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You’re Not the Mean Lady at Work

Send questions about the office, money, careers and work-life balance to workfriend@nytimes.com. Include your name and location, or a request to remain anonymous. Letters may be edited.

I work in a small office where everybody is vaccinated. I have diabetes, so I am cautious about getting Covid-19. A new part-time employee was hired, and during her training, the office manager asked if she was vaccinated; she said she was not. The management team was flummoxed. They are trying to figure out if they are going to force her to wear a mask all the time. She cannot work from home until she is well trained.

I’m trying to decide how to behave. Do I keep my office door closed? If she needs to speak to me, she needs to have a mask on, and I will wear one, too. I won’t go eat in the break room if she is there. I’ll either eat at my desk or eat after she has left. The three female employees share one bathroom. Can I ask her to clean the sink, or should I just mask up to go in there? And should I clean the bathroom before I even use it?

I want to walk the line between protecting myself and not being the mean lady at work.

— Keren, Florida

Taking steps to protect yourself from a virus is not being mean. I hear your concern, which is entirely valid. It is a bit extreme to ask her to clean the bathroom after she uses it or for you to clean the bathroom before you use it. The risk of surface transmission is, according to the Centers for Disease Control, quite low. The coronavirus is transmitted primarily via respiratory droplets, so the best thing you can do is wear a mask whenever she is within your vicinity and insist she wear a mask when she needs to speak or otherwise interact with you. I would also have hand sanitizer and disinfecting wipes in your office to keep your immediate work environment as clean as possible. You didn’t mention this in your letter, but has anyone asked this new employee if she is willing to get vaccinated? It seems unlikely, but you never know. Sometimes, the easiest way forward is the most obvious path.


I recently worked with a client who told me I looked “too young” to present my work during our first meeting and asked for another teammate to give the final presentation. After I did some work, the client changed her mind and said I should copresent because even if my title didn’t convince her I was capable, my work had. She apologized for her previous comment and said, “No offense, but you look like you’re 16.” I laughed and said, “I’m about double that.” She shared what specific features made me look young. I held firm, reminding her I had a decade of work experience.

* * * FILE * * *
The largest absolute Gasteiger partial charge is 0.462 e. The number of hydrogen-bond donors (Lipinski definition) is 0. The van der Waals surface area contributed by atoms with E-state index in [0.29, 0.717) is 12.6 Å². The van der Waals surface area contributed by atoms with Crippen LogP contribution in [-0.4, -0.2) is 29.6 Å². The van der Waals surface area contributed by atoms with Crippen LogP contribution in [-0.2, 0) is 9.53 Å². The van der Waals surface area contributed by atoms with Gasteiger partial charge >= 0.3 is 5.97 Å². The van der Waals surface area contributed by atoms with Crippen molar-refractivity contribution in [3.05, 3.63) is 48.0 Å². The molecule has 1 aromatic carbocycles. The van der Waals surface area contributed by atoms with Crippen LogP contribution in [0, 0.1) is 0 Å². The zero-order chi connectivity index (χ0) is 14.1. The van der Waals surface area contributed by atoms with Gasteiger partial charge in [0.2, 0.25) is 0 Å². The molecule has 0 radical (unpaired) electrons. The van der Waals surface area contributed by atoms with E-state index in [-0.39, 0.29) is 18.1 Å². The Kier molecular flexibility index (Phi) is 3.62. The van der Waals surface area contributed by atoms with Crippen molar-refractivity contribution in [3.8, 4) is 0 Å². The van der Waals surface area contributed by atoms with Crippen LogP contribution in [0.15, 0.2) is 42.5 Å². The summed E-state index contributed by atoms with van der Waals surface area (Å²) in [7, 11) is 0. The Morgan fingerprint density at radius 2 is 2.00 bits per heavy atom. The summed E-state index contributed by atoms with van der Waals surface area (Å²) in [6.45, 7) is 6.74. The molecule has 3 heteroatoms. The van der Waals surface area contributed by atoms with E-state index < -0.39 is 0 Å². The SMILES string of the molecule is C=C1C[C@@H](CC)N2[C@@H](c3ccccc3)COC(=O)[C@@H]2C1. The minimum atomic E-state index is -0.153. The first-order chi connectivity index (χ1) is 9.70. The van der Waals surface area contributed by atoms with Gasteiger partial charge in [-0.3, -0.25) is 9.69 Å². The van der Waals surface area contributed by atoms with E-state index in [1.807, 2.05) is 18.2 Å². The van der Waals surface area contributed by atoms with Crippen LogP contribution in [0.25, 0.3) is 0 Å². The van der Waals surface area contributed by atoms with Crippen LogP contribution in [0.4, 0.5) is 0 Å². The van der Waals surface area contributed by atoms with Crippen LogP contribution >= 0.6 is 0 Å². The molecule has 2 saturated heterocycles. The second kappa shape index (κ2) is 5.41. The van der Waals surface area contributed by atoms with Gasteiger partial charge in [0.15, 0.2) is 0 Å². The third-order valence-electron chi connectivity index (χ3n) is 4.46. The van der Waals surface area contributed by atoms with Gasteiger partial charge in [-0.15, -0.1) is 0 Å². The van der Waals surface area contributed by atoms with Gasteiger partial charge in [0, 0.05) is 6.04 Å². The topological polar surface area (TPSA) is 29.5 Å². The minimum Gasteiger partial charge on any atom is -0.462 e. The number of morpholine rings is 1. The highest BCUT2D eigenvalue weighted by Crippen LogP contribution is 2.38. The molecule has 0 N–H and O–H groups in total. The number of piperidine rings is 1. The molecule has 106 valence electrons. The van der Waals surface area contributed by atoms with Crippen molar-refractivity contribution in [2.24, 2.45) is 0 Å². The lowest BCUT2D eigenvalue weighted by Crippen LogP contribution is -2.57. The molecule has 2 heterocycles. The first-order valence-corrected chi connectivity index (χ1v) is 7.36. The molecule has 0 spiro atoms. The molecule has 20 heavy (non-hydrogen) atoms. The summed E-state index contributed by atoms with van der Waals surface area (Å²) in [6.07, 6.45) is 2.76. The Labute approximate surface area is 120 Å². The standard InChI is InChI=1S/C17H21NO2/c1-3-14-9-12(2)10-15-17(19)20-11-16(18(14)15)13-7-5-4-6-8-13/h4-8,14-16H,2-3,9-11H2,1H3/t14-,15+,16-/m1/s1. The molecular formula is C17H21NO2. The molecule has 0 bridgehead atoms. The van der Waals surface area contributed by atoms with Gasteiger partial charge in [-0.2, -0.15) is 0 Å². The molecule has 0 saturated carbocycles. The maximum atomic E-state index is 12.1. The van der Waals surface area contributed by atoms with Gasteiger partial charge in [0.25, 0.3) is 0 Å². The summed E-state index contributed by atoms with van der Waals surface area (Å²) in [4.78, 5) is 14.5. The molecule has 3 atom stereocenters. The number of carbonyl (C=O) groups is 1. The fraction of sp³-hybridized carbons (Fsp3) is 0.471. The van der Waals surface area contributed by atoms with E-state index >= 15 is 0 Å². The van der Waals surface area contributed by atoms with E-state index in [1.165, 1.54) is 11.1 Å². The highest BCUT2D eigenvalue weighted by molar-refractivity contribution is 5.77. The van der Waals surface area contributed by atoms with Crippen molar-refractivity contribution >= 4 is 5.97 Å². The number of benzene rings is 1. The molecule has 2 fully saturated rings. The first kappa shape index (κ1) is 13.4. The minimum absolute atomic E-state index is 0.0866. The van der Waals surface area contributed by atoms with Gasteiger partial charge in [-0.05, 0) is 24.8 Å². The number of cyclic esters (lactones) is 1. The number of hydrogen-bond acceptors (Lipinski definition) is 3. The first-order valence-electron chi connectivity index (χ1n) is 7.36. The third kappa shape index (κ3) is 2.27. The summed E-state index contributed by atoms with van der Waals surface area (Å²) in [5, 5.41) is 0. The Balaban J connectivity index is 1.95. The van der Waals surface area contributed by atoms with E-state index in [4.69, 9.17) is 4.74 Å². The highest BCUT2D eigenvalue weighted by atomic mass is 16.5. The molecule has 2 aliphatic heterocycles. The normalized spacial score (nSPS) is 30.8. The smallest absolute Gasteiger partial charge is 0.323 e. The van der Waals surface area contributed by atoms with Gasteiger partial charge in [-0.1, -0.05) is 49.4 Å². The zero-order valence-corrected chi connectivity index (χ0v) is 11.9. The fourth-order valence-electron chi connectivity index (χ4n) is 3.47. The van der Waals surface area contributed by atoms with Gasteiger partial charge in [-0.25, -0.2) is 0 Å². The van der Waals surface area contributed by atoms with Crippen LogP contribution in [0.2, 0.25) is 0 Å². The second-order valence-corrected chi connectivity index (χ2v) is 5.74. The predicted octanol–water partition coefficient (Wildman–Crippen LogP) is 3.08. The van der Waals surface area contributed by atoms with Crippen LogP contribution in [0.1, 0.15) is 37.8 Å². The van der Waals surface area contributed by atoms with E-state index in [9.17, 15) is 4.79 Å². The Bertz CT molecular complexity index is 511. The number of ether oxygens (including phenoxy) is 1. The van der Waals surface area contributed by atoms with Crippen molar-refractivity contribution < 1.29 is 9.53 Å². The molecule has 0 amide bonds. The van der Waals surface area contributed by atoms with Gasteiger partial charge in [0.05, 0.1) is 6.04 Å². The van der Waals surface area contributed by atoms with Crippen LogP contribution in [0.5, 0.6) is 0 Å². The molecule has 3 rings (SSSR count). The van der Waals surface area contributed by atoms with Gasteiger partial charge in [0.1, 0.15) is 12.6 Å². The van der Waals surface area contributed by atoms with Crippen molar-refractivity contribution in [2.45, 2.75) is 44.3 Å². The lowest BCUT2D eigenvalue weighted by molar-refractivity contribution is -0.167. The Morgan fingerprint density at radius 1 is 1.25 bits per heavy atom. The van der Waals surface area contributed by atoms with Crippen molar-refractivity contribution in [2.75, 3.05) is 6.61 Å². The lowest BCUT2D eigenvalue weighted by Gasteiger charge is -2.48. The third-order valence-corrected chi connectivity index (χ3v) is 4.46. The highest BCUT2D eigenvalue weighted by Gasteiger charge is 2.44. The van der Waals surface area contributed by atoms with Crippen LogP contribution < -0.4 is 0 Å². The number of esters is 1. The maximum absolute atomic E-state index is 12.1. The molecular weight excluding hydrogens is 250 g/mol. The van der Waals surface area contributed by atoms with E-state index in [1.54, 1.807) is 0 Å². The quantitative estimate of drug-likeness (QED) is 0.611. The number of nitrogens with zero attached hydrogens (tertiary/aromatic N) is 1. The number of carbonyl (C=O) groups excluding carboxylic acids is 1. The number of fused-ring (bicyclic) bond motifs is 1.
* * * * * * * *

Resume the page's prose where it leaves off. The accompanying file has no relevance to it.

As we got to the end of the project, the client was happy with most of the work but didn’t like the results that were not flattering to her company. I stand by my results. She called my white, male co-worker, whom she thinks is my superior (he’s not, and I actually have more experience than he does) and my supervisor to change these results and asked that I not attend the final presentation. She was afraid I would bring a “bad vibe.” Because I was the only one who had worked on the project, I still had to attend the internal meetings.

My supervisor took this opportunity to give me tips on how to be less abrasive. While he acknowledged that this was a difficult client, he said I would have to learn to deal with these situations better. I told him that while I agreed with many of his observations, this was not the time to give that feedback because the client’s comments were explicitly ageist, implicitly sexist and subtly racist. This conversation felt like I was being punished for asking a client to respect me.

A few weeks after we wrapped this project, the client came back for more work. My supervisor accepted it. We agreed I wouldn’t be involved, but I’m still hurt that my company is choosing to engage with this client.

The day after I was told we’d be doing more work for her, I gave my notice. My friends and family are split on if this was an overreaction. As I search for jobs, I’m realizing I really do love my company and the work I do, but I can’t stand the thought of working for someone who chooses clients over their own employees.

How do you think this could have been handled differently? Was quitting a job I love after five years because of this an overreaction?

— Mei-Lin, New York

Your former client was both difficult and wildly inappropriate. She clearly has some kind of chip on her shoulder. I have no idea why she was so persistent in remarking so rudely about your appearance and, in turn, diminishing your work and professional accomplishments. Her behavior was wrong. Ideally, your company should have done more to support you and enforce boundaries around client behavior. Your supervisor’s saying you need to learn how to more effectively handle bad client behavior is a cop-out, at best. It was a less-than-subtle way of telling you that clients can pretty much get away with anything if they bring their business to your company.

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